The easing of tensions in the energy market has effectively given the economy a truce and this week the Eurogroup has confirmed that inflation may have peaked and that the recession will be milder than expected. “The contraction in economic activity late last year may not have been as sharp as we projected,” said European Commission Vice President Valdis Dombrovskis, noting the “well-functioning” sanctions against Russian energy. According to a report by the Center for Research on Energy and Clean Air (CREA), the partial embargo on Russian oil imposed by the EU is costing Russia 160 million euros in daily losses.
Tagliapietra: “The energy war is an opportunity to accelerate the green transition in the EU”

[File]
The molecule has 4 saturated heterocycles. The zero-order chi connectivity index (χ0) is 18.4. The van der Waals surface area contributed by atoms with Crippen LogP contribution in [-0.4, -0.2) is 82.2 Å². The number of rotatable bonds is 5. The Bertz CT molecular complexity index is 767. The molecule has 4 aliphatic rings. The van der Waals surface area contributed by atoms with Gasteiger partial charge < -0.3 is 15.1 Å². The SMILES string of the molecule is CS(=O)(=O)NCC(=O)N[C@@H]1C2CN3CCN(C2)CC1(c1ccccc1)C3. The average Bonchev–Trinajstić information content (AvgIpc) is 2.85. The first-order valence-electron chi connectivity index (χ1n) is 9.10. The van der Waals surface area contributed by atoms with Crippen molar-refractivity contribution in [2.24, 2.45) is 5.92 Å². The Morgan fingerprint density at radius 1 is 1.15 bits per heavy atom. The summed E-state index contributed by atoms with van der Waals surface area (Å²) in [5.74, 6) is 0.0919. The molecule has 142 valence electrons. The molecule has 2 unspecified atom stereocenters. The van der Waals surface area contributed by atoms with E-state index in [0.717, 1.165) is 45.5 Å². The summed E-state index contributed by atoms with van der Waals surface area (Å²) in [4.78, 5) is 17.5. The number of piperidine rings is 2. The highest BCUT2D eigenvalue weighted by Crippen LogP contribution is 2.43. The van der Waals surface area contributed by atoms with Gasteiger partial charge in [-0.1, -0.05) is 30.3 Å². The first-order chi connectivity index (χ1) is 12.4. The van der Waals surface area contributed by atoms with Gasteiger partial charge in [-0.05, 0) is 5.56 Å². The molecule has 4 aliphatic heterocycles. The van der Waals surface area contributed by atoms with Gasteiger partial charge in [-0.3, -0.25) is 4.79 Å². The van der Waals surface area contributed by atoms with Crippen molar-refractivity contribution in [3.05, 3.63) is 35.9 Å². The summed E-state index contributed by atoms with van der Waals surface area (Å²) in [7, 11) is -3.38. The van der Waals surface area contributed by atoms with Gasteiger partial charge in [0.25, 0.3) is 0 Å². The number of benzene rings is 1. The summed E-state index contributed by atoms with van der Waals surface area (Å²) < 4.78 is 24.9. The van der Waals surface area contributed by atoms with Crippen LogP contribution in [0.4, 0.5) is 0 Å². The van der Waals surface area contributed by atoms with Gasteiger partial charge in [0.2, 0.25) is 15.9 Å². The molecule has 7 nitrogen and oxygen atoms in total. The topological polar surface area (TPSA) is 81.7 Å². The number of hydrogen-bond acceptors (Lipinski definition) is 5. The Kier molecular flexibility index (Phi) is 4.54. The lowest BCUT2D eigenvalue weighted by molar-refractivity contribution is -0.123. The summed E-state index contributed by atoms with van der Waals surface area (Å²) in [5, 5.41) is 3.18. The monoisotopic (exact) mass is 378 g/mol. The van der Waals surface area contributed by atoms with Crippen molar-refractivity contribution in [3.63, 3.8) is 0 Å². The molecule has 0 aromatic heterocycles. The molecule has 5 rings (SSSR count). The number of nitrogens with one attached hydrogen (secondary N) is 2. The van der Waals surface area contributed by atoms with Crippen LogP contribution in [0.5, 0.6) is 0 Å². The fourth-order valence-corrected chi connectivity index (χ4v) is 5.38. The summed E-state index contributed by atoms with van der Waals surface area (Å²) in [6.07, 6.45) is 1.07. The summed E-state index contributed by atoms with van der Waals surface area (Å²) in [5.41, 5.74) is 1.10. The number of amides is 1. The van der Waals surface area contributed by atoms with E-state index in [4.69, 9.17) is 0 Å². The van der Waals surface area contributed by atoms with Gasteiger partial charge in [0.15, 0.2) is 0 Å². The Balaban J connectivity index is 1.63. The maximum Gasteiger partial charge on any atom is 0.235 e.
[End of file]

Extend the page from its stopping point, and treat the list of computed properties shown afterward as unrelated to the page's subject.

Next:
Lauri Myllyvirta, an analyst at this Helsinki-based think tank, is impressed by the EU’s achievements during this first year of war in Ukraine but with reservations. “The gas supply situation in the EU is quite good, much better than anyone expected in a scenario of almost complete closure of Russian supplies. However, the way in which the EU has secured gas has been based on very high prices to encourage and force reductions in consumption and attract the supply of liquefied gas from around the world.
This high price level, warns Myllyvirta, “will continue to be necessary so that demand does not exceed supply in 2023” but, at the same time, the high cost of energy cannot be the only mechanism to encourage energy savings and Governments “must develop adequate policies”. The Russian energy war, concludes Tagliapietra, “is an opportunity for the EU to accelerate the green transition and seek solutions that reduce gas consumption.”